The ARAC exchange program between the University of Alabama (UA) and Universidad de las Américas Puebla (UDLAP) will provide opportunities for students and faculty of both universities to travel abroad in order to explore critical issues facing rural agricultural communities. The goal of this program is to implement a new study abroad program that will increase awareness, knowledge, and critical engagement of a diverse population with issues faced by rural agricultural communities in the U.S. and Mexico. UA students will examine samples of indigenous-developed agricultural strategies of rural communities, while UDLAP students will focus on Pre-Hispanic agriculture and farming environments around the Moundville Archaeological Site in Alabama.
University of Arkansas, Arkansas, United States
Universidad Popular Autónoma del Estado de Puebla, Puebla, Puebla, Mexico
Building North-South Mobility in the Americas through Team-based Programs in Service Learning: A Proposal to Expand Exchange and Educational Cooperation between University of Arkansas (UA) and Universidad Popular Autónoma del Estado de Puebla (UPAEP)
The University of Arkansas (UArk) and Universidad Popular Autónoma del Estado de Puebla (UPAEP) will extend their bi-directional commitment to ensuring participation of student groups underrepresented in study abroad programs. UArk will carry out a bi-national project to expand the curriculum and sustainability of both programs. A principal objective of this program includes a new short-term summer program for UPAEP students with service-learning components of community engagement. An additional initiative will be “student teams” component that is central to achieving north-south student mobility, educational cooperation, and institutional capacity at both universities.
University of Illinois at Chicago, Illinois, United States
Instituto Nacional de Salud Pública, Cuernavaca, Morelos, Mexico
Global Public Health Training and Information Exchange: An Inclusive, Bi-directional Approach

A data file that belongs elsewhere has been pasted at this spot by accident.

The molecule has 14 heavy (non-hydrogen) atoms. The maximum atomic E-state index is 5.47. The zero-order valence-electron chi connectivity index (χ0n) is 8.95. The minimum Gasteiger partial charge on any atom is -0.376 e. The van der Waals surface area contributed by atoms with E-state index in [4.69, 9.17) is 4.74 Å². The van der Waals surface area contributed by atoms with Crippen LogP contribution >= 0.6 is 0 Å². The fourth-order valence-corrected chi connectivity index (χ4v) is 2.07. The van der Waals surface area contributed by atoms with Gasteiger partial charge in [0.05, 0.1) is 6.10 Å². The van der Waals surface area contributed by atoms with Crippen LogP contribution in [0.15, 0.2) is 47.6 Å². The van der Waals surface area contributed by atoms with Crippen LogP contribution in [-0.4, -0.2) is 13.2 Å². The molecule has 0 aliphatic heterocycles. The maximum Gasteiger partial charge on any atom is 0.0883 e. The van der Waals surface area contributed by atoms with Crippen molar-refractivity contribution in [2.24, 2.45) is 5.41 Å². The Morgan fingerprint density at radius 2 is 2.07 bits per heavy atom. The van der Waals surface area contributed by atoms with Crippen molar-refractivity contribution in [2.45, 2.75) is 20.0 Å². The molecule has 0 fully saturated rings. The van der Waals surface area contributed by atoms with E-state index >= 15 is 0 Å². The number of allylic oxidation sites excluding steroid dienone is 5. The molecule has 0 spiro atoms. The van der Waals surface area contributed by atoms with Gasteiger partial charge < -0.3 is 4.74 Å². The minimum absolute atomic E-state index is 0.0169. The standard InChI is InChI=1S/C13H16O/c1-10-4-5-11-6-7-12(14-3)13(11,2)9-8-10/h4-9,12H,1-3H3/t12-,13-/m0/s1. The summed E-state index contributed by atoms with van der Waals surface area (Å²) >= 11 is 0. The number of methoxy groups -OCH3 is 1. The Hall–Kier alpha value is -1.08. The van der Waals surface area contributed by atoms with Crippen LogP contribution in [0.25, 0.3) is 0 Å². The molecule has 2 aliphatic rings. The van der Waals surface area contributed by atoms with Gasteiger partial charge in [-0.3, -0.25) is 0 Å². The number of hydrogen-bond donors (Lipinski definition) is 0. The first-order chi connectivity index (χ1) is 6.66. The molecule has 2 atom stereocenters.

This program represents a joint effort between the Global Health Program at the University of Illinois at Chicago’s School of Public Health and the Instituto Nacional de Salud Pública. The goal is to increase the racial/ethnic and economic diversity of graduate public health students. Students in the program will be matched with a project site based on their interests and qualifications and will be required to participate in two cultural activities in both Cuernavaca and Chicago, which will be approved and facilitated by both institutions, in addition to accessing supplemental Spanish language training.
University of New Mexico, New Mexico, United States
Benemérita Universidad Autónoma de Puebla, Puebla, Puebla, Mexico
U.S.-Mexico Indigenous Planning Summer Institute (USM-IPSI)
The University of New Mexico (UNM) and Benemérita Universidad Autónoma de Puebla (BUAP) are collaborating on mutually-beneficial activities, which are intended to build and align partnerships. This program will be broken down into three parts consisting of UNM students hosting BUAP students, a two-day gathering of strategic planning sessions, and BUAP students hosting UNM students for an intensive one-week, community project-based learning studio. Students will gain knowledge about indigenous planning, traditional ecology, sustainability, architecture, the built environment, and anthropological issues in indigenous places.